In former centuries the cross sum method was a nice trick to
check multiplications and additions.
I hope I remembered all those things correctly
Regards,
Peter

Re: HP Req: Question? Why is Mod = 13 ?
On Sep 7, 6:14*pm, PeterW wrote:
> On 7 Sep., 19:25, John Henry wrote:
>
> > I really don't understand the significance
> > of the number 13 as a default modulo setting.
> > I see it's a prime...
> > Why not 12, or 10, or 8 ( or 3, or 23, or 1999..) ?
>
> Example: if you calculate modulo 9 (which is not prime)
> you get 3 * 3 mod 9 = 0. This means in the integers modulo 9,
> the rule "if a product is zero, then one of the factors must be zero"
> is not true.
>
> If you calculate modulo a prime, this rule is true and you have a
> so called finite field.
>
Here's my guess:
There has to be an initial default value to be used for the ARITH/
MODUL functions so that they will work (even if not to the user's
expectation) instead of giving an error. A prime modulus is inherently
more interesting than a composite one (see the above post by PeterW),
so 13 is as good as any other. Plus, it's not "too big" or "too small"
to be handled by the mind.
Also, INVMOD is only guaranteed to work for all arguments if the
modulus is prime (see above by PeterW). This is because all cyclic
groups Z/pZ (p prime) will have no zero divisors. This means that all
elements of Z/pZ are units and are therefore, by definition,
invertible.
Other than that, I don't see any particular reason why they chose 13
as the default modulus.
S.C.

Re: HP Req: Question? Why is Mod = 13 ?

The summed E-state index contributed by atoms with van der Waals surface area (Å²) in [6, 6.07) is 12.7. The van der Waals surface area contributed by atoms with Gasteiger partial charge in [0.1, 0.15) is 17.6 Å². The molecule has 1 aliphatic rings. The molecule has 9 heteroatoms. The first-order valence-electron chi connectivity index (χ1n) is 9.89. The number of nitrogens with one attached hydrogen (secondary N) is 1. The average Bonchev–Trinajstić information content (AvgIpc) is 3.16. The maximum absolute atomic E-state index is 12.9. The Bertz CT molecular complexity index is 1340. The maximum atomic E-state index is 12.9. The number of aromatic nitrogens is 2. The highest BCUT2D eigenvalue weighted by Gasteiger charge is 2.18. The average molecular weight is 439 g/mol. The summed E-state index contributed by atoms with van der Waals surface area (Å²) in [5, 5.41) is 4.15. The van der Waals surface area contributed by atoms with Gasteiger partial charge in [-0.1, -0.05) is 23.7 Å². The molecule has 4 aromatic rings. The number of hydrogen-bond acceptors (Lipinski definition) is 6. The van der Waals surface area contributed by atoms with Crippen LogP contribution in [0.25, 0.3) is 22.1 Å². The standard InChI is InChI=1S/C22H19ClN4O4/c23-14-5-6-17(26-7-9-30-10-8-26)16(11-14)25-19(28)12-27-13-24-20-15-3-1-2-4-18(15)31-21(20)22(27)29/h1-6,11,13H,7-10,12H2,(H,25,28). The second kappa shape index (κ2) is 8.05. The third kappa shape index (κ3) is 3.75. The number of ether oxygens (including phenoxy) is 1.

sc_usenet@hotmail.com wrote in
news:adefb922a962408ca42b0830f70ae304@m73g2000hsh.googlegroups.co
m:
> On Sep 7, 6:14*pm, PeterW wrote:
>> On 7 Sep., 19:25, John Henry wrote:
>>
>> > I really don't understand the significance
>> > of the number 13 as a default modulo setting.
>> > I see it's a prime...
>> > Why not 12, or 10, or 8 ( or 3, or 23, or 1999..) ?
>>
>> Example: if you calculate modulo 9 (which is not prime)
>> you get 3 * 3 mod 9 = 0. This means in the integers modulo 9,
>> the rule "if a product is zero, then one of the factors must be
>> zero" is not true.
>>
>> If you calculate modulo a prime, this rule is true and you have a
>> so called finite field.
>>
>
>
> Here's my guess:
>
> There has to be an initial default value to be used for the ARITH/
> MODUL functions so that they will work (even if not to the user's
> expectation) instead of giving an error. A prime modulus is
> inherently more interesting than a composite one (see the above
> post by PeterW), so 13 is as good as any other. Plus, it's not
> "too big" or "too small" to be handled by the mind.
>
> Also, INVMOD is only guaranteed to work for all arguments if the
> modulus is prime (see above by PeterW). This is because all cyclic
> groups Z/pZ (p prime) will have no zero divisors. This means that
> all elements of Z/pZ are units and are therefore, by definition,
> invertible.
>
> Other than that, I don't see any particular reason why they chose
> 13 as the default modulus.
>
> S.C.
>
Hi again
Thank you both very much for the response. I think I will have to
chase around the W^3 for additional information. Interesting..
JH

Re: HP Req: Question? Why is Mod = 13 ?
Hi
On 20080908 08:14:14 +1000, PeterW said:
>
> In former centuries the cross sum method was a nice trick to
> check multiplications and additions.
former centuries?
I still use this method to quickly verify my multiplications

They who would give up an essential liberty for temporary security,
deserve neither liberty or security (Benjamin Franklin)